Inducing REM Sleep with Light

REM sleep and brain activity

REM sleep and brain activityResearchers at MIT have been working on invoking natural sleep patterns. MIT Researchers have announced that they were able to trigger a period of rapid eye movement (REM), otherwise known as dream sleep, in mice, using a technique that shines light directly on mouse neurons.

Getting enough of the right kind of sleep is crucial for keeping both body and mind healthy. The human body needs to be able to slip into the deepest level of sleep possible, otherwise known as REM, in order to go into a natural sleep and achieve maximum health benefits.

Sleep helps the brain recuperate and restore itself, as well as allow it to process memories. Adequate sleep helps the body’s immune and other systems functioning properly. With the different levels of sleep come different benefits as well. In prior research studies, scientists discovered that test subjects experience learning during REM sleep. When the test subjects are not in REM, they are said to be in stage three “slow wave” sleep. Stage three sleep is vital for feeling rested when one wakes up.

More surprising is that despite all of the drugs available on the market today, none are able to recreate natural sleep. Natural sleep is described as sleep that alternates 90 min on, 90 min off between REM and non-REM sleep. Health benefits of sleeping are only produced during natural sleep. Existing drugs used by insomniacs and people who suffer from difficulty going to sleep actually repress both REM and the deeper stages of non-REM sleep, and instead put users into a very light sleep state. “What they do is create sedation,” Brown says. “If you are lucky, the sedation allows your natural sleep mechanisms to take over.” This issue has led the MIT researchers on a journey to learn how to recreate the different stages of sleep.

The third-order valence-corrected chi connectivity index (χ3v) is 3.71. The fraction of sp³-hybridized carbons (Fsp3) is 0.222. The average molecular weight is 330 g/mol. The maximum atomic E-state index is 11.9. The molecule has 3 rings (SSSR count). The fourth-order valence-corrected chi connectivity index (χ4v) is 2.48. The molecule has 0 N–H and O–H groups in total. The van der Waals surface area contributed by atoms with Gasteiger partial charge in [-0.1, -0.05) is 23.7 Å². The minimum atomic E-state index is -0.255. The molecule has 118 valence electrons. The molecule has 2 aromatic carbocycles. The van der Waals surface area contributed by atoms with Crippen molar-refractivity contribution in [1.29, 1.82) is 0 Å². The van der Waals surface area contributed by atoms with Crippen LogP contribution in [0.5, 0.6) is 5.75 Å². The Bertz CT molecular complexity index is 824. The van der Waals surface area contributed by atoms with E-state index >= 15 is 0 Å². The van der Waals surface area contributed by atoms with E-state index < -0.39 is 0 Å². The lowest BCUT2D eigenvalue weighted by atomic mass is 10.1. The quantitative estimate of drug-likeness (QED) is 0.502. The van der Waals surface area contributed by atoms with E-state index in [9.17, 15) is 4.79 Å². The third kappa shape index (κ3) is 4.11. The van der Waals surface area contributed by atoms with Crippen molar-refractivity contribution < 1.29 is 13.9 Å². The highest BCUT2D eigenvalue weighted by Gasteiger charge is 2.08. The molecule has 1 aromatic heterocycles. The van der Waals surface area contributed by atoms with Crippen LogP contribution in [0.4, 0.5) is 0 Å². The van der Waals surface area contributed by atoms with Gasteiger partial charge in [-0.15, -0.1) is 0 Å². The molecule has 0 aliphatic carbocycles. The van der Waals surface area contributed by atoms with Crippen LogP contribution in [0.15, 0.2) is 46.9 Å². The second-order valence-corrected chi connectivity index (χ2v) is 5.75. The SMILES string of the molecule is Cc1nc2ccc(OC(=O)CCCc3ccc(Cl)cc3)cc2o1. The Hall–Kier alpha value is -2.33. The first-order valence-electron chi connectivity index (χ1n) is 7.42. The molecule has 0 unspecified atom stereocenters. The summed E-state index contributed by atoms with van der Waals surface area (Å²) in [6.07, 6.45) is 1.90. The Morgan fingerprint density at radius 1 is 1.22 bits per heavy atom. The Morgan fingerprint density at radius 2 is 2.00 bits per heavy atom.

Christa Van Dort, post-doc in the Department of Brain and Cognitive Sciences at MIT led the studies. Van Dort stated that past research has indicated that neurons called cholinergic cells are active during both “wakefulness” and REM sleep. To investigate whether cholinergic neurons could induce REM sleep, Van Dort and the MIT team used a technique called optogenetics, in which a head-mounted fiber optic device is used to shine light onto a specific group of neurons. The neurons are first sensitized to light using a protein found in algae. This protein in algae responds to specific wavelengths of light. By activating the cholinergic neurons during non-REM sleep it increased the number of REM sleep episodes the test mice experienced. After further analysis of the sleep episodes, they concluded that the mice’s sleep closely matched natural periods of REM sleep.

The researchers are now investigating how the cholinergic system connects with other areas of the brain. Researchers hope to identify more factors that can affect REM sleep facilitation to achieve the same benefits of natural sleep.

Source: MIT